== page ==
No heroes or villains, exactly. Just people who'd done what they'd done, too late to change any of it, and in the end that wasn't the worst news in the world.That quote pretty much sums up this book. Madeline leaves Chicago for a tiny town in Michigan when a crotchety, elderly woman asks her to come help with her sweet, elderly sister who needs a little assistance. Madeline has been at loose ends but this woman was her grandfather's lover. And grandfather never wanted Madeline after she was abandoned by her teenage mother. So...lots of baggage before the story really gets started.This is a sweet novel, all about the characters who remind me a little of Southern Lit, even though the South in this book is pretty far north. Although things happen, there isn't a lot of action. It's about a little, old-fashioned town bucking the changes that newcomers are bringing, old versus new, tradition versus progress. It's about lost souls figuring out where they belong, or even if they can belong. And it's about finding strength where it is not expected.For me, the plot was a tad predictable and the story moved a little too slowly. Despite that, it is a sweet summer read (the descriptions of winter along Lake Superior will cool you off) for readers in the mood for a feel-good story filled with interesting people.Thank you to the publisher for giving me an advance uncorrected proof. The quote may have changed in the published edition.
    tomgirl571 on LibraryThing 7 months ago
    Ellen Airgood's stunning debut, South of Superior, is a book you won't want to miss. Madeline Stone feels very alone in the world after her adoptive mother passes away, so when she gets a letter in the mail from her biological grandfather's girlfriend Gladys asking if she'd be willing to move to a small town in Michigan to help care for her sister Arbutus, Madeline decides to go with it. She finds herself in tiny McAllister, on the coast of Lake Superior. As Madeline settles in, she slowly becomes acquainted with the town's inhabitants and their way of life, and she starts to feel more and more like a local herself. Even though most of the people in McAllister have little or no money, they teach Madeline that happiness can come from the most unexpected places.South of Superior is absolutely beautiful, and I had a really hard time planning this review because I know I won't do the book justice. Airgood's writing is fantastic and I found myself lost in her descriptions. She captures the small town and its inhabitants perfectly and I felt like I was right there with them. It actually made me want to move to a small little town in Michigan because it felt like home. I connected right away with the characters too, especially Gladys, Arbutus, and my favorite, Mary. Mary and Gladys especially are very tough women who have been through a lot. They may not seem very likeable, but the reader still loves them. They grew up in hard times, and those hardships made them who they are.South of Superior paints a portrait of life's ups and downs. I love it because nothing is magically resolved. Instead, throughout the story, the characters are just trekking through life, just trying to make ends meet. However, there IS hope, even if there isn't money. This story is heartwarming but not sugarcoated. Life is very hard for these people, but they ACCEPT their lives and all the twists and turns that life brings. Madeline has to learn this herself-to accept what she has and to be happy and grateful for what she has, instead of dwelling on things she can't change.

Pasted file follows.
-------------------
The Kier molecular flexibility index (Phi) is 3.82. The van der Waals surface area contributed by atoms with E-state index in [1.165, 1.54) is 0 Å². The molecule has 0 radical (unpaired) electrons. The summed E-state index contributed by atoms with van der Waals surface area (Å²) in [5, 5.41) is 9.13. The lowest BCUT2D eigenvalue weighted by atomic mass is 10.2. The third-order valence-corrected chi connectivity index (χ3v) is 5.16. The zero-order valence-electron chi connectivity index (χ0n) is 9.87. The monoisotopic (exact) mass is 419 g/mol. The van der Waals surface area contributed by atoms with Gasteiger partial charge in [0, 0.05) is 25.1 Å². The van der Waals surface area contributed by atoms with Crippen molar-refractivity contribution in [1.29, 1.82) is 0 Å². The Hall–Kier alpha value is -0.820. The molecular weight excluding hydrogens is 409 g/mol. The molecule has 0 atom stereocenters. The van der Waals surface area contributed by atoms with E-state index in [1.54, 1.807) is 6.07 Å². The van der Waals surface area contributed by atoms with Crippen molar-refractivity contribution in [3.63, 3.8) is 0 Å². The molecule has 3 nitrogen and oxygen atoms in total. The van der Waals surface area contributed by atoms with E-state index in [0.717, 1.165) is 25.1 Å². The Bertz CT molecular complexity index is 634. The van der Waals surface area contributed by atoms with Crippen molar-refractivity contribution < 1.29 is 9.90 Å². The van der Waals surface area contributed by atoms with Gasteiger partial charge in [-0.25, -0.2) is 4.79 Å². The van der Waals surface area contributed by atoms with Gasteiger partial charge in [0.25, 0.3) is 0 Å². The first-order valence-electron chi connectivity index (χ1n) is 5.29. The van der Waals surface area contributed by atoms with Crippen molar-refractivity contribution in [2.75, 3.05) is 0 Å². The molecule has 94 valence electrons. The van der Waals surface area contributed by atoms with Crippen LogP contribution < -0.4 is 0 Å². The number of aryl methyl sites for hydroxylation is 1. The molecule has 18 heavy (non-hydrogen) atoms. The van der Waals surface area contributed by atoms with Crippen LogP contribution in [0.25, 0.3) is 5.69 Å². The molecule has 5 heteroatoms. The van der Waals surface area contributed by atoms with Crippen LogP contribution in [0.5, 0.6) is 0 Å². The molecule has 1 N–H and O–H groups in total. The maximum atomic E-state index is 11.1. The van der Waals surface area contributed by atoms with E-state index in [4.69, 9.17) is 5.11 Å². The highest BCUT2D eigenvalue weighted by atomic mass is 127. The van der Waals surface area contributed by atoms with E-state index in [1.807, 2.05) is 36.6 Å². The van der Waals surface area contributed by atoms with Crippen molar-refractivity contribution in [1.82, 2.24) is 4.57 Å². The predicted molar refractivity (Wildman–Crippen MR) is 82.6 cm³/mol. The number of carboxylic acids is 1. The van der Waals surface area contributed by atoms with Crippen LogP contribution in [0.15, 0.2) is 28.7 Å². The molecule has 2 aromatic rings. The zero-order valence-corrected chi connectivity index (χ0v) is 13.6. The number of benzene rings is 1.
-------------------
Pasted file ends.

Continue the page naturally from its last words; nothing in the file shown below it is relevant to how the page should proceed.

ethel55 on LibraryThing 7 months ago
    Abandoned as a toddler, Madeline Stone heads north to care for an old family friend after the death of her foster mother. The UP of Michigan is remote, and the town of McAllaster is small, but rich in a variety of characters. Sisters Gladys and Arbutus really set the stage for the type of independent oldtimers that populate the town. The story took a little while for me to get into, but I enjoyed the ensemble cast very much and the descriptions of the hardscrabble life many of the townspeople came from and continue to live.
    swivelgal on LibraryThing 7 months ago
    Well told story of life without overly dramatic tragedies. The story follows a close knit community living in a village on Lake Superior (100 miles from the nearest movie theater). The characters are faced with decision on whether to move to larger cities, whether to live around family, and whether to relive their troubles through the lives of a young person going through the same thing. I recommend this book and will read it again.
    kimlord on LibraryThing 7 months ago
    I'm always a bit leery of debut novels. That proved to be not necessary with this gem. A novel full of quirky, but yet not cartoonish characters, an interesting and nearly inspiring setting and pitch perfect story telling. The author managed to write about small town life in such a clear and honest way and without judgement of that way of life, I will certainly be looking for more from Ms Airgood. I highly recommend this novel.